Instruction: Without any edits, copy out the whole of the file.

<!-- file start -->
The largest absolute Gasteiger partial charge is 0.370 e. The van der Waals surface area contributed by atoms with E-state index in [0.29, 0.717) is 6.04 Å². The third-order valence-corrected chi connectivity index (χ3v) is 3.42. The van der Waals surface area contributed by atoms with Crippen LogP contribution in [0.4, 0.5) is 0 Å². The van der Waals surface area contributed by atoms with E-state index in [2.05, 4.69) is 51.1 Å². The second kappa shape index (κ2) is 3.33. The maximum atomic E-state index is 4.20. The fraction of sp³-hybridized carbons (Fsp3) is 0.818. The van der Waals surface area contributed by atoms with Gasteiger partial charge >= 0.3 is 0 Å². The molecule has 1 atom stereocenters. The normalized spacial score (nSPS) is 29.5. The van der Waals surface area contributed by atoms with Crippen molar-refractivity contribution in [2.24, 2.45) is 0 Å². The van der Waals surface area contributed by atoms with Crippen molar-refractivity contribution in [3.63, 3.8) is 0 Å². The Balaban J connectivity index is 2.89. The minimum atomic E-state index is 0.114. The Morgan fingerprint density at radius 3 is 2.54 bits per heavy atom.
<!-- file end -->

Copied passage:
The largest absolute Gasteiger partial charge is 0.370 e. The van der Waals surface area contributed by atoms with E-state index in [0.29, 0.717) is 6.04 Å². The third-order valence-corrected chi connectivity index (χ3v) is 3.42. The van der Waals surface area contributed by atoms with Crippen LogP contribution in [0.4, 0.5) is 0 Å². The van der Waals surface area contributed by atoms with E-state index in [2.05, 4.69) is 51.1 Å². The second kappa shape index (κ2) is 3.33. The maximum atomic E-state index is 4.20. The fraction of sp³-hybridized carbons (Fsp3) is 0.818. The van der Waals surface area contributed by atoms with Gasteiger partial charge >= 0.3 is 0 Å². The molecule has 1 atom stereocenters. The normalized spacial score (nSPS) is 29.5. The van der Waals surface area contributed by atoms with Crippen molar-refractivity contribution in [2.24, 2.45) is 0 Å². The van der Waals surface area contributed by atoms with Crippen molar-refractivity contribution in [3.63, 3.8) is 0 Å². The Balaban J connectivity index is 2.89. The minimum atomic E-state index is 0.114. The Morgan fingerprint density at radius 3 is 2.54 bits per heavy atom.